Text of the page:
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Ghana - 04 July, 2022
Tropenbos Ghana, a Non-Governmental Organization (NGO), has called on the government to introduce reclamation bond as a condition for the issuance of permits to small-scale miners.
Mrs. Mercy Owusu Ansah, Director of Tropenbos Ghana, who made the call said, reclamation was the way to go to help restore degraded mining sites, lost nutrients, and minerals in the soil. This, according to her, was necessary because the operations of small-scale miners were destroying arable lands and posed a threat to the ecosystem and food security in the country. “Government should introduce restoration as a condition for small-scale miners before they issue permits to them to start operations at the mining areas whether formal or informal mining,” she noted.
Mrs. Owusu Ansah, was speaking to the media on the side-lines of a national multi-stakeholder dialogue on mining organised by Tropenbos Ghana in Kumasi, as part of its “Securing Food and Ecosystem Services in Mining-Plagued Regions of Ghana” project. The four-year (2018-2022) project is funded by the Norwegian Agency for Development Cooperation (NORAD). The project seeks come out with a harmonised integrated land use within the mining communities in Ghana, through research engagements and policy discussions.
The meeting brought together traditional leaders, miners, farmers, district assembly representatives, officials from the Environmental Protection Agency (EPA), Minerals Commission, and land owners to discuss laws, roles, challenges, and other pertinent issues in the mining landscape. It was held under the theme “Community Mining and Integrated Land Use: Reconciling prospects and challenges of securing food and ecosystem services for sustainable local development. Mrs. Owusu Ansah said although there were adequate mining laws in the country, what was lacking was their enforcement and called on the government to ensure strict enforcement to address the lapses in mining.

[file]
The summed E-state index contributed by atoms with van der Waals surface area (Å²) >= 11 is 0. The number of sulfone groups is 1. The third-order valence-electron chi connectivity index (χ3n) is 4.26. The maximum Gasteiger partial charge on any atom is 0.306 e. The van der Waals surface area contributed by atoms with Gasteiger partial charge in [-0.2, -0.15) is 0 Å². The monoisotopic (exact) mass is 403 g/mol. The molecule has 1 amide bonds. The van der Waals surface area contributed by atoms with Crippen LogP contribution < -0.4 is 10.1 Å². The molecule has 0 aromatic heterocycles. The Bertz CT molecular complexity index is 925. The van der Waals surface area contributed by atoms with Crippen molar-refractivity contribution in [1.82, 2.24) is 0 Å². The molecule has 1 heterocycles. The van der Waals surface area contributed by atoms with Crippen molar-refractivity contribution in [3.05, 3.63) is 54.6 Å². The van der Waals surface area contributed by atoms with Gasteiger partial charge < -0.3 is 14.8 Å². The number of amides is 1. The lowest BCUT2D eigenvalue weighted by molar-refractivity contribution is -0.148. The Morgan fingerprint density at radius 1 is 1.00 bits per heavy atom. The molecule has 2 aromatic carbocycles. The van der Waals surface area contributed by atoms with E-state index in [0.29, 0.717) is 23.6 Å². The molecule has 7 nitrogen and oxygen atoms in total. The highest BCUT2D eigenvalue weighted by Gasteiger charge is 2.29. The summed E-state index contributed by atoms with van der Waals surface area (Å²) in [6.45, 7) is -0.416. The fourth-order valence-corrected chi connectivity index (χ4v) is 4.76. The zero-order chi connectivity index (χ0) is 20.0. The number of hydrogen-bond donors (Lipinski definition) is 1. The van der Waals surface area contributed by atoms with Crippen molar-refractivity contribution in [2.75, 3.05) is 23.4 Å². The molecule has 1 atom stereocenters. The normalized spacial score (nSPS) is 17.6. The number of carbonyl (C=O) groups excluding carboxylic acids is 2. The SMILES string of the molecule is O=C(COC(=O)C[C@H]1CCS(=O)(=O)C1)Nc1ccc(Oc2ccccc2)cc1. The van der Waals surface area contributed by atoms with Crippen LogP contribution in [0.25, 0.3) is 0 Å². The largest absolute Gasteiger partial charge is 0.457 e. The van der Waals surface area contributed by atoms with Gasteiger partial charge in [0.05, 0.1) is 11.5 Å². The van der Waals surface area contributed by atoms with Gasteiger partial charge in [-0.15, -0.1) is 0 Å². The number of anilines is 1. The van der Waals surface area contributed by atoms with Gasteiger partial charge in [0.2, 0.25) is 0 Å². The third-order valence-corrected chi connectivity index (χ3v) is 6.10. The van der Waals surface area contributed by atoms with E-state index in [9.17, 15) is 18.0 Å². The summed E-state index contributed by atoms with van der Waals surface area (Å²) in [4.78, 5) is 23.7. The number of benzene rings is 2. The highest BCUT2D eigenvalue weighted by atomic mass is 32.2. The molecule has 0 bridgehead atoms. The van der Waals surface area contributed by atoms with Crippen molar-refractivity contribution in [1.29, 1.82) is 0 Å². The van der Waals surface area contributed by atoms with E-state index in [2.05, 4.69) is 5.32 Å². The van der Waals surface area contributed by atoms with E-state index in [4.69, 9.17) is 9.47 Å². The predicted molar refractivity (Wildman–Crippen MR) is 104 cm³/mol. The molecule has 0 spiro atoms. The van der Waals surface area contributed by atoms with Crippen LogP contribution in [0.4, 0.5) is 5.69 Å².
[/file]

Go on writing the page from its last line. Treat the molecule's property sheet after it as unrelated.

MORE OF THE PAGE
Mr Joseph Osiakwan, Technical Director at the Ministry of Lands and Natural Resources (MLNR), said the multi-stakeholder dialogue was an important initiative to complement government’s efforts in addressing the challenges associated with small-scale mining. To ensure sustainable and environmental friendly small-scale mining, he said, the President through the MLNR recently commissioned some 100 mercury-free gold extraction machines. This, he said, formed part of the government’s efforts to regulate and manage the country’s mineral resources, sanitize the small-scale mining sector, and eliminate the use of mercury in the processing of gold. According to him, the equipment, which has the capacity to recover 90 per cent gold ore without the use of mercury, would ensure that mining is carried out in an environmentally sustainable manner.
Mr Kwame Appiah Owusu, the project Coordinator, indicated that small-scale mining was critical to Ghana’s economy and provided employment for Ghanaians, hence there was an urgent need to address its appalling state for progress. According to him, Tropenbos Ghana under the project had been able to rehabilitate 3.88 and 2.4 hectares of plots at Manso Yawkrom and Asarekrom, respectively. It has also rehabilitate 2.9 hectares of plots at Agyareago in the Asante Akim Municipality. About 12,000 hectares of cocoa farmlands have been lost to due to illegal mining, according to a Tropenbos Ghana research. The research also reveals that these lands were given out by the cocoa farmers themselves.